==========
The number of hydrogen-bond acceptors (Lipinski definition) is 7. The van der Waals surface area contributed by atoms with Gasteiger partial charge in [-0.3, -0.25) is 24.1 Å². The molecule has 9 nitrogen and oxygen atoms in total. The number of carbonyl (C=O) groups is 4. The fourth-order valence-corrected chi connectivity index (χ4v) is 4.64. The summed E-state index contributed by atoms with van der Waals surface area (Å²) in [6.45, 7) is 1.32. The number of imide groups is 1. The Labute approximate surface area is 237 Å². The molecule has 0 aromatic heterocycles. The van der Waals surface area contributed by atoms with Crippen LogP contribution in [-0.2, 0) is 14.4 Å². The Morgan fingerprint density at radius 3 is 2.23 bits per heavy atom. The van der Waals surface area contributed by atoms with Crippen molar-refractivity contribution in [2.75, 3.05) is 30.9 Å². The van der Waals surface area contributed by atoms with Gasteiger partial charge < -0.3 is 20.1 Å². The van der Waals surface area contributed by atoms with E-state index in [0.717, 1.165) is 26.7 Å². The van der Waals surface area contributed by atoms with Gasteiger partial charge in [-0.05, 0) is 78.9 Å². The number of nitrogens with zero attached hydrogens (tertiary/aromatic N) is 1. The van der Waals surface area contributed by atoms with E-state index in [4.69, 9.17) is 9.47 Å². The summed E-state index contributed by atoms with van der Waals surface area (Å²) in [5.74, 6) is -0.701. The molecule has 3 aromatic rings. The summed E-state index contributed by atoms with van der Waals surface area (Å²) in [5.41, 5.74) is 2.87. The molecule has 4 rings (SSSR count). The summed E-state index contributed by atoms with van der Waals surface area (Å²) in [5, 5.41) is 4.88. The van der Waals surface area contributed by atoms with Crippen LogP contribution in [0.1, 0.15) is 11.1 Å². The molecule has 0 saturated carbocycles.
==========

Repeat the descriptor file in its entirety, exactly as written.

The number of hydrogen-bond acceptors (Lipinski definition) is 7. The van der Waals surface area contributed by atoms with Gasteiger partial charge in [-0.3, -0.25) is 24.1 Å². The molecule has 9 nitrogen and oxygen atoms in total. The number of carbonyl (C=O) groups is 4. The fourth-order valence-corrected chi connectivity index (χ4v) is 4.64. The summed E-state index contributed by atoms with van der Waals surface area (Å²) in [6.45, 7) is 1.32. The number of imide groups is 1. The Labute approximate surface area is 237 Å². The molecule has 0 aromatic heterocycles. The van der Waals surface area contributed by atoms with Crippen LogP contribution in [-0.2, 0) is 14.4 Å². The Morgan fingerprint density at radius 3 is 2.23 bits per heavy atom. The van der Waals surface area contributed by atoms with Crippen molar-refractivity contribution in [2.75, 3.05) is 30.9 Å². The van der Waals surface area contributed by atoms with Gasteiger partial charge < -0.3 is 20.1 Å². The van der Waals surface area contributed by atoms with E-state index in [0.717, 1.165) is 26.7 Å². The van der Waals surface area contributed by atoms with Gasteiger partial charge in [-0.05, 0) is 78.9 Å². The number of nitrogens with zero attached hydrogens (tertiary/aromatic N) is 1. The van der Waals surface area contributed by atoms with E-state index in [4.69, 9.17) is 9.47 Å². The summed E-state index contributed by atoms with van der Waals surface area (Å²) in [5.74, 6) is -0.701. The molecule has 3 aromatic rings. The summed E-state index contributed by atoms with van der Waals surface area (Å²) in [5.41, 5.74) is 2.87. The molecule has 4 rings (SSSR count). The summed E-state index contributed by atoms with van der Waals surface area (Å²) in [5, 5.41) is 4.88. The van der Waals surface area contributed by atoms with Crippen LogP contribution in [0.1, 0.15) is 11.1 Å². The molecule has 0 saturated carbocycles.